Alisa Bedrov received her B.A. in Psychology and Russian from Duke University. She began her graduate studies at UCSB in 2019 working with Dr. Shelly Gable in the EMBeR Lab. As a high school student, she hated anything that had to do with statistics, which is ironic given how much she enjoys analyzing her data now (and is pursuing a career that relies so heavily on statistics).
My research focuses on how people keep and share secrets with close others, and more specifically how the unique relationship context in which a secret exists has effects at the individual, dyadic, and group levels. To that effect, I am interested in how secrets are used to create interpersonal closeness, demonstrate social value, and make inferences about a given relationship, as well as the potential downsides of secrets being detrimental to personal and/or relational well-being. My research questions cover both personal secrets about the self and secondhand secrets about other people (similar to gossip). I am also interested in other aspects of close relationships, such as interpersonal emotion regulation, authenticity, and how we come to accurately perceive and understand close others.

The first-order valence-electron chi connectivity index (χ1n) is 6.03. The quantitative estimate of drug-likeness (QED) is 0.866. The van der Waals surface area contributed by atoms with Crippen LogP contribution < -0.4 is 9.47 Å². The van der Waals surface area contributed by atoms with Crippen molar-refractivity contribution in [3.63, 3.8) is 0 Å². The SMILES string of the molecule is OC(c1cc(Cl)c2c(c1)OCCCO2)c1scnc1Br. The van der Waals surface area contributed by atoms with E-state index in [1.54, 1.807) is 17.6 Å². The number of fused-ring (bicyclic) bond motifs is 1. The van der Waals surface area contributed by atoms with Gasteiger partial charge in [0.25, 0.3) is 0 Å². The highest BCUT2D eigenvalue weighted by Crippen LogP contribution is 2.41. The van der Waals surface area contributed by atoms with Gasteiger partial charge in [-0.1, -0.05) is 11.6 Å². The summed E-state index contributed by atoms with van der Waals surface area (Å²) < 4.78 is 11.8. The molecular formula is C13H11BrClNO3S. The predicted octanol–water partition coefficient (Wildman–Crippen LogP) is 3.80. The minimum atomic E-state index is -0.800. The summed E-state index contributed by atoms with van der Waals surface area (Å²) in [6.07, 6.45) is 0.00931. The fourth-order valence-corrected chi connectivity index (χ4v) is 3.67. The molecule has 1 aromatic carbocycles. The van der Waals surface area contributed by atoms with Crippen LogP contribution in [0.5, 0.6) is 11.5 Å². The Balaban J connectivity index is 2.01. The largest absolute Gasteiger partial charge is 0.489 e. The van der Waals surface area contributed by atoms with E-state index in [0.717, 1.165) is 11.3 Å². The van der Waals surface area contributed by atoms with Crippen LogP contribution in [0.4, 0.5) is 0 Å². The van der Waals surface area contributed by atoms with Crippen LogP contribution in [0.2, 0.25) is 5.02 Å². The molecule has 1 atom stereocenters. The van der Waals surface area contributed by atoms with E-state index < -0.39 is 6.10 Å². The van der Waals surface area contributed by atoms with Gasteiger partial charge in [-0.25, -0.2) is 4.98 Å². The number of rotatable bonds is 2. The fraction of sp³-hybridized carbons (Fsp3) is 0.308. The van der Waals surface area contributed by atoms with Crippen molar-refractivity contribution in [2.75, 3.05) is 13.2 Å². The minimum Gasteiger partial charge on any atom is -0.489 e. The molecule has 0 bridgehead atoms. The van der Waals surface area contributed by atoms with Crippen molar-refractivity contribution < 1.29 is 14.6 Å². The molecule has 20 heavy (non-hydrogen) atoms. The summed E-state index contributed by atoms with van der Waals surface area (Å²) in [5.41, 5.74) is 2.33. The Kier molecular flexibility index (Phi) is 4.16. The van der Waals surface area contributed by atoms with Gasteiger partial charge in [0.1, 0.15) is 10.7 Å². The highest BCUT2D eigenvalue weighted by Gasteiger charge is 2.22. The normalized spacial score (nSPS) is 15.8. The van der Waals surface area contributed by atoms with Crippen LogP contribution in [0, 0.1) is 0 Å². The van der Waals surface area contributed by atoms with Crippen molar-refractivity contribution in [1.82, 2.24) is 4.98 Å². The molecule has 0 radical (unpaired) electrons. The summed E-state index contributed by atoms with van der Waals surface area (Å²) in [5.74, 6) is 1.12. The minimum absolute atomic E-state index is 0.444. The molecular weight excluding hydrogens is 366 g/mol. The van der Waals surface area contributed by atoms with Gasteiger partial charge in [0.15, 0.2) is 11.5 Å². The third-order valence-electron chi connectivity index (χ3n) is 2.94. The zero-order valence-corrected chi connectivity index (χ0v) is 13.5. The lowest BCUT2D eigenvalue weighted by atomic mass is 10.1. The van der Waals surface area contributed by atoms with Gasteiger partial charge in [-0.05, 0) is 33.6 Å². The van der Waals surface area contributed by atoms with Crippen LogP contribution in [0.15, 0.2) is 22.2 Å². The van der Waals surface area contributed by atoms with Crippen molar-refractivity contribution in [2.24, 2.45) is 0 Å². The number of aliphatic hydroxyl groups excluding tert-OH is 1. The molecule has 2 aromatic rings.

[secrets, trust, close relationships, social networks]